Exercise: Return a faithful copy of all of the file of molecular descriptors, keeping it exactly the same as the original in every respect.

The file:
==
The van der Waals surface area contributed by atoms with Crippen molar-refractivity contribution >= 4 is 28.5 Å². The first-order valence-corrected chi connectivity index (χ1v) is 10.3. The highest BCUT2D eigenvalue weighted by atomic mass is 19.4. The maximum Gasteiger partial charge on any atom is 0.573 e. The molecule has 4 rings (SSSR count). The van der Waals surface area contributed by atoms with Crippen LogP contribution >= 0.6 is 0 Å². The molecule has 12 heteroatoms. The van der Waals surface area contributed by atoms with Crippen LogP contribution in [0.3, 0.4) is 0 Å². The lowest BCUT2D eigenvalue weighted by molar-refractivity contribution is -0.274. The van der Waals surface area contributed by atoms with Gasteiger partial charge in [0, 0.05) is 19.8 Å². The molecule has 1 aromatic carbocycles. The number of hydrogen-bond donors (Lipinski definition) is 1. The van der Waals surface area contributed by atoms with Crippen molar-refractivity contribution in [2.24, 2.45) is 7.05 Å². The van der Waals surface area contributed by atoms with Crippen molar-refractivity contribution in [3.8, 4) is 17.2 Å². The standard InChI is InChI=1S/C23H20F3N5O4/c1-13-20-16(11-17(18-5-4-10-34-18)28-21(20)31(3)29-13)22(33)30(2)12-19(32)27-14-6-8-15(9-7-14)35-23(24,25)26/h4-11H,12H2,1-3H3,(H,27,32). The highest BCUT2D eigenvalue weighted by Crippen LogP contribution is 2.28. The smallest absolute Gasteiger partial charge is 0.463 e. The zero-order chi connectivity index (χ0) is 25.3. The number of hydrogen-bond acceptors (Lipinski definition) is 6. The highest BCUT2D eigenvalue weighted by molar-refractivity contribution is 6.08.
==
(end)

The van der Waals surface area contributed by atoms with Crippen molar-refractivity contribution >= 4 is 28.5 Å². The first-order valence-corrected chi connectivity index (χ1v) is 10.3. The highest BCUT2D eigenvalue weighted by atomic mass is 19.4. The maximum Gasteiger partial charge on any atom is 0.573 e. The molecule has 4 rings (SSSR count). The van der Waals surface area contributed by atoms with Crippen LogP contribution >= 0.6 is 0 Å². The molecule has 12 heteroatoms. The van der Waals surface area contributed by atoms with Crippen LogP contribution in [0.3, 0.4) is 0 Å². The lowest BCUT2D eigenvalue weighted by molar-refractivity contribution is -0.274. The van der Waals surface area contributed by atoms with Gasteiger partial charge in [0, 0.05) is 19.8 Å². The molecule has 1 aromatic carbocycles. The number of hydrogen-bond donors (Lipinski definition) is 1. The van der Waals surface area contributed by atoms with Crippen molar-refractivity contribution in [2.24, 2.45) is 7.05 Å². The van der Waals surface area contributed by atoms with Crippen molar-refractivity contribution in [3.8, 4) is 17.2 Å². The standard InChI is InChI=1S/C23H20F3N5O4/c1-13-20-16(11-17(18-5-4-10-34-18)28-21(20)31(3)29-13)22(33)30(2)12-19(32)27-14-6-8-15(9-7-14)35-23(24,25)26/h4-11H,12H2,1-3H3,(H,27,32). The highest BCUT2D eigenvalue weighted by Crippen LogP contribution is 2.28. The smallest absolute Gasteiger partial charge is 0.463 e. The zero-order chi connectivity index (χ0) is 25.3. The number of hydrogen-bond acceptors (Lipinski definition) is 6. The highest BCUT2D eigenvalue weighted by molar-refractivity contribution is 6.08.